Frampton Marsh glossy ibis breeding hopes despite 'tiff'
A pair of rare birds spotted building a nest at a nature reserve in Lincolnshire have had a "lovers' tiff", The RSPB has said.
The glossy ibises, which arrived from southern Europe in June, created a nest platform at Frampton Marsh, but did not go on to have chicks.
RSPB officer Chris Andrews said the female had "got bored" with the male and abandoned him.
He said he was hopeful the heron-like birds would reunite in the spring.
Mr Andrews said: "The chap is still with us... they are both quite young birds and she's got bored of him and gone for a wander.
"The male has stayed put but there's a reasonable possibility she'll be back [for the mating season]."
The female has been spotted in the area but not with as often as the male. Mr Andrews does not think she has migrated.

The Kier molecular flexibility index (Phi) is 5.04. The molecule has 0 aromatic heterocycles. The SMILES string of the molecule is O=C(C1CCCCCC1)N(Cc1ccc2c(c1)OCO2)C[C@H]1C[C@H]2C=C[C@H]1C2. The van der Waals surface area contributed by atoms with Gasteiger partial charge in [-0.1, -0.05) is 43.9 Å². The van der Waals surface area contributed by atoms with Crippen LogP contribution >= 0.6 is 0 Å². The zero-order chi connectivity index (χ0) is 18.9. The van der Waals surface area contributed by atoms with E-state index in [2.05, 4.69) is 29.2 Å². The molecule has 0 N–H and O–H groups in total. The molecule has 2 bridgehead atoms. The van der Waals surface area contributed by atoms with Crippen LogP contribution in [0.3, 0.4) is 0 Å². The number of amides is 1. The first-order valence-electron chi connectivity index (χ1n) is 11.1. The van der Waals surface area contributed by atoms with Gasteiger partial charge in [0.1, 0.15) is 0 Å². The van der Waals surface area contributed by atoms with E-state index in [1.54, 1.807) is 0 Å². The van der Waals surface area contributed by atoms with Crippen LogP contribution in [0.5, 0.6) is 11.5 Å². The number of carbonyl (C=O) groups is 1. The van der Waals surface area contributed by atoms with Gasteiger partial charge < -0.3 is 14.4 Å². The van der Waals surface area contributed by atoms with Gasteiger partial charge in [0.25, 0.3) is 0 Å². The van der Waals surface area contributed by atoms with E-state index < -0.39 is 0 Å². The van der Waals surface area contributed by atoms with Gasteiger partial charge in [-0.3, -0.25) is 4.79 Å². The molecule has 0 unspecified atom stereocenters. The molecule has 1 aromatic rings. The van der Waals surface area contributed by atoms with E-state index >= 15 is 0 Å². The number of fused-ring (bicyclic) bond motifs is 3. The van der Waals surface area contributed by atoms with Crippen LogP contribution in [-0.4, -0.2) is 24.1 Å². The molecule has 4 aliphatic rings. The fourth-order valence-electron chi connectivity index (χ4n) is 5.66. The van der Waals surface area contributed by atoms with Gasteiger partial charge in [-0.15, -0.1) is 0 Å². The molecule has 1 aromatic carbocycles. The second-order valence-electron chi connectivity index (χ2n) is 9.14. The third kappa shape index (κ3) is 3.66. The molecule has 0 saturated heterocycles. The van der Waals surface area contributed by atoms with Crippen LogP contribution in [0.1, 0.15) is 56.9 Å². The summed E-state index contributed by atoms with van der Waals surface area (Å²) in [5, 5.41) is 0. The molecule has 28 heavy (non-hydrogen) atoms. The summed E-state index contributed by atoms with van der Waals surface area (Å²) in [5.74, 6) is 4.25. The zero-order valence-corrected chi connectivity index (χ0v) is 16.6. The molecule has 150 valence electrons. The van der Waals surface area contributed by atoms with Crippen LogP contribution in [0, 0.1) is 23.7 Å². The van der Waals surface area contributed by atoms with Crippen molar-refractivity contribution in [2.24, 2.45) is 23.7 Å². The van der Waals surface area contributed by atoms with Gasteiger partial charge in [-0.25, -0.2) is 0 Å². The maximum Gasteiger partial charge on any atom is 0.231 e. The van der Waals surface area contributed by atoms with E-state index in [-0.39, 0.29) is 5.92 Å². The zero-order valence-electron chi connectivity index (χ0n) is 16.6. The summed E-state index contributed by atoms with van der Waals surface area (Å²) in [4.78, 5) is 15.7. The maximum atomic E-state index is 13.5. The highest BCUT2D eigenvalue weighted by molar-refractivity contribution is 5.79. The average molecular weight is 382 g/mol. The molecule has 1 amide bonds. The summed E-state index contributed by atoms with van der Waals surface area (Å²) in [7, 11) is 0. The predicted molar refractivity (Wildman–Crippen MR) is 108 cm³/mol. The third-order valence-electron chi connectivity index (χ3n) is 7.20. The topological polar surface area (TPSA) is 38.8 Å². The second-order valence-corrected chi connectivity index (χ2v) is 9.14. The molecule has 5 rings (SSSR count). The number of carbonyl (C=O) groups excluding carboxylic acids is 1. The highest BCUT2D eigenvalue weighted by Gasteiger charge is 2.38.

It is thought the birds flew north earlier this year in search of more favourable nesting sites due to drier conditions, particularly in Spain.
The nesting attempt was believed to be the behaviour of immature birds practising before they are mature enough to breed.
However, Mr Andrews said there is every chance wetland sites like Frampton Marsh, near Boston, will attract more glossy ibises in years to come.
He said that they were only likely to leave if there was a "really harsh" winter and the birds were unable to probe into muddy pools in which they feed.
The glossy ibis
- The glossy ibis gets its name from the iridescent sheen on its wings
- These wading birds have long bills and like to feed on small invertebrates in muddy pools
- Six glossy ibises were seen on the island of Eigg, one of the small islands south of Skye, in 2012
- Some of the birds were also seen at the RSPB Scotland site in Mersehead in October 2010
- The Frampton Marsh ibises have been there for more than 150 days